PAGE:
What are 3 realistic strategies to improve your self-discipline?

Discipline is about “rigidly following a code of behaviour”, therefore self-discipline is about being true to your own rules.

Now I’ve got a difficult question for you: why would you have trouble following your own rules?

There are a number of angles here, each of which will strategically improve your overall discipline.

Read on.

Angle #1 – They’re not actually your rules

There are plenty of people out there who will tell you how to live a ‘good’ or ‘worthwhile’ or ‘virtuous’ life.

Politicians, religions, scientists, pundits and self-appointed gurus. Teachers, governments, peer groups, random people on Quora.

When it comes to rules everyone has some – and they’re generous; they want you to have their rules too.

So if you’re having trouble following your own rules, maybe your heart isn’t in it.

Perhaps you need to sit down and think hard about whether you really want to live that way, or if this is just about how you’ll appear to other people.

I’m not going to kid you – this is difficult. It’s the type of deep personal honesty that separates adults from whiny overgrown children.

Any person who can accept that without flinching (or whining about it – see above) is headed to a stronger place as an individual.

Angle #2 – Some of your rules conflict with each other

This is actually more common than you’d think. In fact, the more rules you have, the more likely this is going to happen.

That’s why people with too many rules tend to be miserable.

For example, suppose you believe in being kind to people. Now, let’s suppose you also believe in winning at all costs.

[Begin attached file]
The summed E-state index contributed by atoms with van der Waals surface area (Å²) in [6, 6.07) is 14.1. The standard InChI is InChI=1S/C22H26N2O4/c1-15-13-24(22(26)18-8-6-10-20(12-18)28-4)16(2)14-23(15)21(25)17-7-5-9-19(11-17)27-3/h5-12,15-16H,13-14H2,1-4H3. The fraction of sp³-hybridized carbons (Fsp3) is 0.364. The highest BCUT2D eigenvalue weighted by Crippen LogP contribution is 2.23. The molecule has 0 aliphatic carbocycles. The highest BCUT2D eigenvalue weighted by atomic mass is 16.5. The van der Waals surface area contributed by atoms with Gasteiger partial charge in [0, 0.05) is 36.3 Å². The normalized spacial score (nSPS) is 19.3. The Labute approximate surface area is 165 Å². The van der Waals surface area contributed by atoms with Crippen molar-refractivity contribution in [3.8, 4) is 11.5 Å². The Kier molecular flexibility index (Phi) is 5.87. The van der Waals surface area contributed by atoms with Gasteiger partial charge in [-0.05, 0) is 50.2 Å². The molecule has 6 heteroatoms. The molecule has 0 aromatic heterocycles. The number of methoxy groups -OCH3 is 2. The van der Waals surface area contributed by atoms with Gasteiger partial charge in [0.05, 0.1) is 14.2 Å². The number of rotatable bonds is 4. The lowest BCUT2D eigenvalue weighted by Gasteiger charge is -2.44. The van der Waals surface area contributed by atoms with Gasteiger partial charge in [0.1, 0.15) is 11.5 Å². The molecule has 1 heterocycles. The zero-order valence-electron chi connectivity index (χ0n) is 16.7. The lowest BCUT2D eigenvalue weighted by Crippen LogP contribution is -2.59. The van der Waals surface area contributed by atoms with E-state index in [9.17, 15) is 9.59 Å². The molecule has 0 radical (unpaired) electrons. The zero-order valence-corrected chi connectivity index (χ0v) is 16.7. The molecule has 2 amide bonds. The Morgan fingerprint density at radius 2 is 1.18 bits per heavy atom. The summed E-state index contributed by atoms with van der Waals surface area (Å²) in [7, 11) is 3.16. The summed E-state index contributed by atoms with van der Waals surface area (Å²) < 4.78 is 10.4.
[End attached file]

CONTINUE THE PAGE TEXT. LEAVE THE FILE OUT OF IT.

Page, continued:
The conflict there should be obvious. And the result:

  • win and feel bad

or

  • lose and feel bad.

The solution is one that requires you to be deeply honest with yourself. You need to have as few rules as possible, while still being able to live your life.


It’s time to put away some of your rules.

Start by examining the ones which make other people miserable. That way, you won’t become a narcissist or a sociopath.

How? Just decide to stop being limited by that rule. It’s simple, but not easy.


Angle #3 – Something else in your life is now more important than some of your rules

Your rules are boundaries – they box you in – and mostly that’s a good thing.

But sometimes, important things happen outside that box, things you can’t ignore.

For example, your whole life might have been about being free, travelling from place to place, job to job and from relationship to relationship. Never being tied down.

Then, suppose you meet someone special, with roots in a particular place. If that’s important enough to you, you’ll toss the rule-book away.

You might start forming a stable, secure cocoon around you. A house in a good neighbourhood, regular paycheck. All those steady things which make it work.

Truth is, we all move into situations where the sane thing would be to throw away the old rule-book.

Each time in our lives that we re-define ourselves, we do this. Moving from home to school to work, or from adolescence to adulthood. And more.

You’ll still have to deal with your old rules though. They don’t just go away.

Why not just change your rules?

We all have a psychological bias for self-consistency. However, if you know this, you can find ways for your new life to be consistent with the important parts of your old self. Not all the rules must go.


Be honest – do you still cling to rules which you know, deep down, no longer matter? Maybe they come from a previous job, your old neighbourhood, or a past relationship.

Bring the best of your past into the present by letting go of the things which hold you back. Again, it’s simple, but not easy.

Discipline in practice

Discipline is something you master within the small moments of each day. Moment by moment you move forward. It’s the quiet work of a lifetime.

What are 3 realistic strategies to improve your self-discipline? by

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